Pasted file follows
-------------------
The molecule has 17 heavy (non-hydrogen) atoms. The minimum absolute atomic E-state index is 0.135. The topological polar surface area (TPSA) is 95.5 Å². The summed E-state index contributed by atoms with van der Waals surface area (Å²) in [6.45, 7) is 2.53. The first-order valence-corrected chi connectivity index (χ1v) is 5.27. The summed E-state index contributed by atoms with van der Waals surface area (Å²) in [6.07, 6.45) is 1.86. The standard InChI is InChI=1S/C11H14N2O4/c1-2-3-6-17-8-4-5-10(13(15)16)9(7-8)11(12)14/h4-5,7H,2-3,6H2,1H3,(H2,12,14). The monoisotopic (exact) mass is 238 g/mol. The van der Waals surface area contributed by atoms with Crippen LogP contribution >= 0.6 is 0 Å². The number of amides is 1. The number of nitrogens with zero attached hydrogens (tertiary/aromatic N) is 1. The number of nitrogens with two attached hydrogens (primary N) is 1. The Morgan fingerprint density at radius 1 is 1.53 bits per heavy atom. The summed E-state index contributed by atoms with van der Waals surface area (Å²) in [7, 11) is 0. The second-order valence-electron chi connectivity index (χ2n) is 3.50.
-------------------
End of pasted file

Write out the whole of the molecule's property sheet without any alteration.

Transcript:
The molecule has 17 heavy (non-hydrogen) atoms. The minimum absolute atomic E-state index is 0.135. The topological polar surface area (TPSA) is 95.5 Å². The summed E-state index contributed by atoms with van der Waals surface area (Å²) in [6.45, 7) is 2.53. The first-order valence-corrected chi connectivity index (χ1v) is 5.27. The summed E-state index contributed by atoms with van der Waals surface area (Å²) in [6.07, 6.45) is 1.86. The standard InChI is InChI=1S/C11H14N2O4/c1-2-3-6-17-8-4-5-10(13(15)16)9(7-8)11(12)14/h4-5,7H,2-3,6H2,1H3,(H2,12,14). The monoisotopic (exact) mass is 238 g/mol. The van der Waals surface area contributed by atoms with Crippen LogP contribution >= 0.6 is 0 Å². The number of amides is 1. The number of nitrogens with zero attached hydrogens (tertiary/aromatic N) is 1. The number of nitrogens with two attached hydrogens (primary N) is 1. The Morgan fingerprint density at radius 1 is 1.53 bits per heavy atom. The summed E-state index contributed by atoms with van der Waals surface area (Å²) in [7, 11) is 0. The second-order valence-electron chi connectivity index (χ2n) is 3.50.